Remember my previous post (reLink) on the topic of Coca-Cola’s “VirtualThirst” competition? Steve Coulson from event organizer and marketing consultant group Crayon commented today with a link to Coca-Cola representative Michael Donnelly’s response to the concerns of critics like me.
You can read Steve’s comment here – reLink.
You can watch the YouTube vid here – Link.
And here’s my response:
Well… that was terrible. If I were Coca-Cola, I’d yank it off YouTube before someone remixes that thing in the worst kind of way.
a) First off, in my opinion this video comment comes off as heavily scripted. It seems he’s reading from cue cards – probably placed around the camera based on some of his eye movements – and has been practicing. Not good. It comes off as being insincere. And there are better ways to do this in general. For starters, he should get out of that office. The dry erase board (among other things) is deadly. He’d be better off speaking as an avatar afaic.
b) His arguably flippant comment on the tax issue seems to assume all entrants are coming from within the IRS’s jurisdiction. I don’t recall the competition being limited to U.S. residents. Is it?
c) Furthermore, is Coca-Cola saying they’re unaware of any way to cover one person’s tax liability? I can think of a possible way (two, actually, but the second is a stretch): If the winner is treated as a consultant and travel is included under Coca-Cola’s accountable plan, then their expenses would be reimbursed by Coca-Cola who would then claim the expenses as part of doing business. The “consultant” wouldn’t have to claim anything (according to the IRS agent with whom I just spoke). Is there a legal reason this can’t be done?
FWIW, I’ve done this myself in previous years; my corporate client bought the plane tickets and paid the bills; I submitted receipts and an expense report to them, I was reimbursed and they claimed everything. I’d like to hear why this can’t be done for those entrants who are subject to IRS rules and regulations. And if this isn’t legal, then someone needs to inform both the IRS and the corporate accountants who instructed me.
d) The “submit via blog” comment doesn’t fly with me. “We thought long and hard about it…” – give me a break. As far as I’m concerned, this isn’t about protecting contestant rights. I’d submit this is most likely about ensuring that the idea isn’t published, because that probably has legal ramifications detrimental to Coca-Cola’s interests.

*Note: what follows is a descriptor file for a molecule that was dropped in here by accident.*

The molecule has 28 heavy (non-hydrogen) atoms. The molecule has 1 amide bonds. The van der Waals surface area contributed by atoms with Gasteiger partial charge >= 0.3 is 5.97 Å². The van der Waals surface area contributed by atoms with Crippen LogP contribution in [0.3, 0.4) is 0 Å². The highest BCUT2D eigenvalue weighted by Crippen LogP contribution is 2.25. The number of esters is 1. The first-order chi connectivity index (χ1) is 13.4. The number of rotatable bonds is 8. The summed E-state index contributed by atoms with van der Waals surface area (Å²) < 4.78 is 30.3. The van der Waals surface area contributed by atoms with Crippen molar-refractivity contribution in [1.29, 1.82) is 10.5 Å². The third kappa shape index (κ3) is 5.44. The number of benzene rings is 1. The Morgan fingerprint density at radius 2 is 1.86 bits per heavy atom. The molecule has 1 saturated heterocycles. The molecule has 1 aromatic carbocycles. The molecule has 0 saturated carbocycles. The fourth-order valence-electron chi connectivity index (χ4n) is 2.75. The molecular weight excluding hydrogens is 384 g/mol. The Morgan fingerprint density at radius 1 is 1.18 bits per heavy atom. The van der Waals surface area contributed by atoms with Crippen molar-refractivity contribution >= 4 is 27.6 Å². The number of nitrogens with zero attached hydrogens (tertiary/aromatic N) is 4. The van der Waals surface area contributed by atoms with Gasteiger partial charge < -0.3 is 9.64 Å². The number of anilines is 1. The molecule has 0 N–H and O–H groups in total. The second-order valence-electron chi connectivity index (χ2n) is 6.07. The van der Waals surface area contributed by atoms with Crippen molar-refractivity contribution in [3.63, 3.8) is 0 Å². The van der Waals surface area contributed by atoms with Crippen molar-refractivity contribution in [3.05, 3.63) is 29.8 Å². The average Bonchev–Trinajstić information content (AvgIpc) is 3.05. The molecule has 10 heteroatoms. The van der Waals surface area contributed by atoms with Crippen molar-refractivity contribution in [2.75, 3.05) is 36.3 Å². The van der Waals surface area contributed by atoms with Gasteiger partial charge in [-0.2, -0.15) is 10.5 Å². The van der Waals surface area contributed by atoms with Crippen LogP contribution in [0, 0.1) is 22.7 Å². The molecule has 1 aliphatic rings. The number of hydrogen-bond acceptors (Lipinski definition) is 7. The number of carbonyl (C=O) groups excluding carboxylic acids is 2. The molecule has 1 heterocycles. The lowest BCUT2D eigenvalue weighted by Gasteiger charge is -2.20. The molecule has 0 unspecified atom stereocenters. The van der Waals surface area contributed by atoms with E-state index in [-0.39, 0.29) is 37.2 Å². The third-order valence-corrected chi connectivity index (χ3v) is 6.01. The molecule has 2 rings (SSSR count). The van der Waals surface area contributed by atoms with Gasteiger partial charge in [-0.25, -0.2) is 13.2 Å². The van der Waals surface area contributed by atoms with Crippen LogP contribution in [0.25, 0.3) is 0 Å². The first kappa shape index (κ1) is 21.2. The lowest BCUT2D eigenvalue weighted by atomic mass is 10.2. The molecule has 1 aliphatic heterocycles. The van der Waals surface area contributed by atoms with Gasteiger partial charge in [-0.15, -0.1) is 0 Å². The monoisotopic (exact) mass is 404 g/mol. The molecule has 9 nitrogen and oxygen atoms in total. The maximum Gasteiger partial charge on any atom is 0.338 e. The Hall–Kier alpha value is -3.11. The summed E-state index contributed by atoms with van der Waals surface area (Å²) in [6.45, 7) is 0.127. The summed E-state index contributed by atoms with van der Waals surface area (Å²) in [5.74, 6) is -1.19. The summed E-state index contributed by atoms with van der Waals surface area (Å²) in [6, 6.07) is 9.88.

Just because someone submits an idea through one of the *approved* methods doesn’t certify that it wasn’t lifted from someone else. That’s just common sense. In fact, I can point to some online design discussions regarding future vending machines that are already out there and which might be used in someone’s submission. And I suspect Coca-Cola considered such a possibility. But they don’t necessarily know about those so they’re safe, in the legal sense. If someone rips off an idea, submits it, and it turns out to have been in the public domain because it was published on a blog or a design forum, at least the issue falls back on the person submitting the idea and not on Coca-Cola. Right?
e) Ideas for the year 3000? Please. This isn’t about 3000, or 2300 or even 2030, because that window is outside most everyone’s concern. I don’t believe Coca-Cola – like quite a lot of others – cares about anything outside of 3-5 years; 7 tops. This is, in my opinion, about owning the idea. Not the one’s for the year 3000, but the one’s they *might* be able to use now. Long shot? Sure. But it’s also easier to own everything and put all the risk on someone else than deal with all those legalities.
Sorry, Coke. You still don’t get it. But then after visiting the new Nissan effort in Second Life and reading all that pseudo-sales verbage (and yes, I’m making a distinction between that word and “verbiage”) stuck all over the place, you’re not alone.